‘Sluggish economy’ affecting Jacksonville’s quality of life
Despite gains in the economy, the effects of the recession continue to impact Jacksonville's quality of life through lower per capita income, unemployment and decreased sales-tax collections, according to an annual Jacksonville Community Council Inc. study released today.
The 28th annual JCCI "Quality of Life Progress Report" found that the economy remains a "striking" concern.
"Perhaps most alarming is the economic side of things," said Ben Warner, JCCI president and CEO, said in an interview Wednesday.
Warner said incremental gains in areas such as the unemployment rate are not yet boosting the economy.
"We are making some progress and the arrows are pointing in the right direction, but there is a real sense that we have to accelerate economic progress," Warner said.
Duval County's unemployment rate and per capita income are listed as key indicators. Both were labeled with red flags indicating they needed improvement.
According to the report, Duval's unemployment rate dropped during the period analyzed from 10.6 percent to 8.8 percent, which the report labeled as "still high."
Per capita income, when adjusted for inflation, increased $747 to $40,139 from $39,392 and "is only as powerful as it was in 2004," according to the report.
Other economic indicators labeled negative are households that pay more than 30 percent of income for housing — from 42 percent to 41 percent and labeled as "too many"— and retail sales, indicated by sales tax collections, which declined.
The report states previous retail sales were $117.5 million and have declined to $116.6 million, indicating a 0.8 percent decline.
The percentage of adults with a bachelor's degree or higher rose to 27.2 percent from 26.9 percent, a 1.1 percent gain. That movement suggested "the workforce is taking advantage of higher education opportunities." The latest report identifies 11,108 bachelor's degrees awarded were, up 202 from the previous 10,906.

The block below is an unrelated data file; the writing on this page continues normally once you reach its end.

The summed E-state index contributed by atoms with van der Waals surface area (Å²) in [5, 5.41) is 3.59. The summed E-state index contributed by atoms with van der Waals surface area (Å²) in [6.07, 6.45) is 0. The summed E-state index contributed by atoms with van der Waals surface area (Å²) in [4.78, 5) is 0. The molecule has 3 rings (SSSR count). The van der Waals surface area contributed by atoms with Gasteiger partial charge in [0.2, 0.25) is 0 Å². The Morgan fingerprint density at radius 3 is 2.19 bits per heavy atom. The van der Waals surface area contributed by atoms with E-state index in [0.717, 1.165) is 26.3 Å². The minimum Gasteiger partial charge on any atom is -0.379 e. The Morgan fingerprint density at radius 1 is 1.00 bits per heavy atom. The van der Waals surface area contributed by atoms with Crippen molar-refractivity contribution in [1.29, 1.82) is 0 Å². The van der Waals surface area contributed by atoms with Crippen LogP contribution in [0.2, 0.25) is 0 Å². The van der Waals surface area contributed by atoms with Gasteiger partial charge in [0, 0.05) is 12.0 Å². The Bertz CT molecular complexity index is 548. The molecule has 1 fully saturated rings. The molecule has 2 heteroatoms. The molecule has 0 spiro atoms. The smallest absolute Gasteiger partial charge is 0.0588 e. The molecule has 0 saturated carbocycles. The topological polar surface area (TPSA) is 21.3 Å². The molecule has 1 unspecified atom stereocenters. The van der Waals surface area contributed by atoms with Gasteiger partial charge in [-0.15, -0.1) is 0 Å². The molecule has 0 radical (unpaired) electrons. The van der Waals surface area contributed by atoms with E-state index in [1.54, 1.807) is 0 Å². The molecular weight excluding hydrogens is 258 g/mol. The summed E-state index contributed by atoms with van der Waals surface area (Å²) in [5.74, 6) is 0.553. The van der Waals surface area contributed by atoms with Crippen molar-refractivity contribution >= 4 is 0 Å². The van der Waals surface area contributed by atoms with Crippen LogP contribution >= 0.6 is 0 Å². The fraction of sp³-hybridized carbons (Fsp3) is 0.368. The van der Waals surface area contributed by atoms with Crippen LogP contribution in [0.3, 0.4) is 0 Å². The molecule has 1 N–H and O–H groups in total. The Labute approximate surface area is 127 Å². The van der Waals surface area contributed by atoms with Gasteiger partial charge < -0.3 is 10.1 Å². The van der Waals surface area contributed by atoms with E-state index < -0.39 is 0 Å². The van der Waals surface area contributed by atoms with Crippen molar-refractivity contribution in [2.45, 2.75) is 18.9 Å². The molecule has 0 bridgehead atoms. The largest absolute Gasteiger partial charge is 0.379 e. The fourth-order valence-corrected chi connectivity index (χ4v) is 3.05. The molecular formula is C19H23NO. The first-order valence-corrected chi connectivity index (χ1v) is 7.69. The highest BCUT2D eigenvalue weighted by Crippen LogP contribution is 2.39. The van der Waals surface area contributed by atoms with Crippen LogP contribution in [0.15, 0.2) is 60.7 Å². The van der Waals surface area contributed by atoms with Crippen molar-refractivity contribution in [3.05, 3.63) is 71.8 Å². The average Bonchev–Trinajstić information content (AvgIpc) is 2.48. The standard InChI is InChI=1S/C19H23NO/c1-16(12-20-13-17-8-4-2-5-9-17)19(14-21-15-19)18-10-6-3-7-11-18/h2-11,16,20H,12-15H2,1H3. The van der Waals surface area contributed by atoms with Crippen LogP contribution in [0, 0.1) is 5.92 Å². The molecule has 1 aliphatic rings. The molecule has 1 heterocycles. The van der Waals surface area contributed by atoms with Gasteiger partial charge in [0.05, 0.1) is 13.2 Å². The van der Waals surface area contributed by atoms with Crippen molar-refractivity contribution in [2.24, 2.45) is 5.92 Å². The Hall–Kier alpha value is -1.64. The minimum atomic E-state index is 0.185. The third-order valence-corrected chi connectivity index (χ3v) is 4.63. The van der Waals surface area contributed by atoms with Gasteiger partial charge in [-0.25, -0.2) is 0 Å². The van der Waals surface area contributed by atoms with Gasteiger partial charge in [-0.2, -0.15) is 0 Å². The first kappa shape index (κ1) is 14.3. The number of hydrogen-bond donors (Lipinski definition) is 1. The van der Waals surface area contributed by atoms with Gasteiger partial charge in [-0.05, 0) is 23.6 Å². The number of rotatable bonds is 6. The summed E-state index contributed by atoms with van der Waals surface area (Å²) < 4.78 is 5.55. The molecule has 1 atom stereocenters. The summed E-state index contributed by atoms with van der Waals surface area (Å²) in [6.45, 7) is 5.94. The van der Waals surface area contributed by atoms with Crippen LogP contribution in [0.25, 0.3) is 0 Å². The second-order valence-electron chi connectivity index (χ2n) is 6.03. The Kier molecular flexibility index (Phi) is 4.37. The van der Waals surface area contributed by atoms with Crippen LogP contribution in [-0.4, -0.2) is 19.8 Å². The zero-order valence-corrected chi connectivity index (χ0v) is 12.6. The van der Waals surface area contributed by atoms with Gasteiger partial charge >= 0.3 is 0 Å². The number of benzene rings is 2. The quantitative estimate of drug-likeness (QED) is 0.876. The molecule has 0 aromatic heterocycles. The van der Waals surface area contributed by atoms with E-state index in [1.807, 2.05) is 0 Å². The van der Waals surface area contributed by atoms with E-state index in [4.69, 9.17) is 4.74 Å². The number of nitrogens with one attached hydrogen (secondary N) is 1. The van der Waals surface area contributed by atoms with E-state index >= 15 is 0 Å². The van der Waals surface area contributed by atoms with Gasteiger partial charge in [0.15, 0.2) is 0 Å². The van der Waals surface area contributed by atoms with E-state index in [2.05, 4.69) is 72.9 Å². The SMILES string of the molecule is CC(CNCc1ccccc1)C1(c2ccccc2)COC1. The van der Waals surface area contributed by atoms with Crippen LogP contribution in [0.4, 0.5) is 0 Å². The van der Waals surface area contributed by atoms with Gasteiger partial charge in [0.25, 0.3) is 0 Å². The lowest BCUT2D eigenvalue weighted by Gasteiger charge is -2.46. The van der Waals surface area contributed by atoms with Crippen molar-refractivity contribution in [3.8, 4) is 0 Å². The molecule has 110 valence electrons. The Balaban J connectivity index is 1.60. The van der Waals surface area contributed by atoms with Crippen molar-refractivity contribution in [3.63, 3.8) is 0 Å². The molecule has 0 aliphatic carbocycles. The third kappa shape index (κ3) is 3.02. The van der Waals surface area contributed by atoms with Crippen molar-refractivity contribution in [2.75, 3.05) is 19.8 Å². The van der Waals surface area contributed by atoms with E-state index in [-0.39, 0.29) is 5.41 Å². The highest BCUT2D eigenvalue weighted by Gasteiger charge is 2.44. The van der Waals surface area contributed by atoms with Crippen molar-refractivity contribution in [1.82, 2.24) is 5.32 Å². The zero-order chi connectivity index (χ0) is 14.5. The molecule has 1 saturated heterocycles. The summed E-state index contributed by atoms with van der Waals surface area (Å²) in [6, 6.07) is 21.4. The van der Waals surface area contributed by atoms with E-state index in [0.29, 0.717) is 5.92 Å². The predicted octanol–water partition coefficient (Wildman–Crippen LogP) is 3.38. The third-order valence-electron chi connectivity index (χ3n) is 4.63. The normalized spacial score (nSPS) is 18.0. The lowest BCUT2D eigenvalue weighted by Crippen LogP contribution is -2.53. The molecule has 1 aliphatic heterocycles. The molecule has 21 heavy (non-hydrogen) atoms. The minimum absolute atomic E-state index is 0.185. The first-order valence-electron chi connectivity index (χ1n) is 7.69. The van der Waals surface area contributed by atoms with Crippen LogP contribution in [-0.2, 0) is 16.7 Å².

"If we are going to have the wages we want in our community, we need the education level to manage those high-wage jobs," Warner said.
The level of JaxPort tonnage was the only economic indicator to earn a gold star. The report lists the port's previous tonnage at 8.1 million and latest at 8.2 million, the third consecutive year of increases.
The report also includes indicators for environmental preservation, arts and recreation,
transportation and safety among others, but the economy affects all areas, Warner said.
"The overall sluggish economic growth in Jacksonville continues to weaken the social fabric," the report states.
It says that in 2011, there were 176,719 families on food stamps, more than 1,000 unsheltered homeless people on any given day and a higher suicide rate.
Warner also said he was worried about the health of the St. Johns River based on two indicators that "have us nervous" —average daily water use and tributary water-quality standards.
Average daily water use in Duval County was given as 205 gallons per person, up from 195 gallons.
Tributary compliance decreased. "We're moving in the wrong direction," he said.
Warner said an area showing gains was the support for the arts community. That includes recreation funding per person and attendance at sporting and cultural events that comprise museums, musical performances and the zoo.
The annual report began in 1985 as a way of measuring year-over-year progress in categories to "measure ourselves of where we wanted to be" and determine if the city is achieving that goal, Warner said.
"This report makes us take an honest look at ourselves," Warner said.
Warner said JCCI's JAX2025 initiative could further evolve which quality-of-life factors are reviewed.
More than 14,000 people completed surveys identifying concerns and "likes" as part of a quality-of-life analysis and visioning exercise to create priorities for the future.
He said he could envision future quality of life reports to retain much of the framework — especially as it relates to the economy — while also being "a little more robust" in comparisons to years past.
"I think what we see will be entirely up to the people," Warner said. "I think we will see some new measures as well. That's part of the excitement of going through the process: what can next year look like?"
The full quality of life report is available at jcci.org.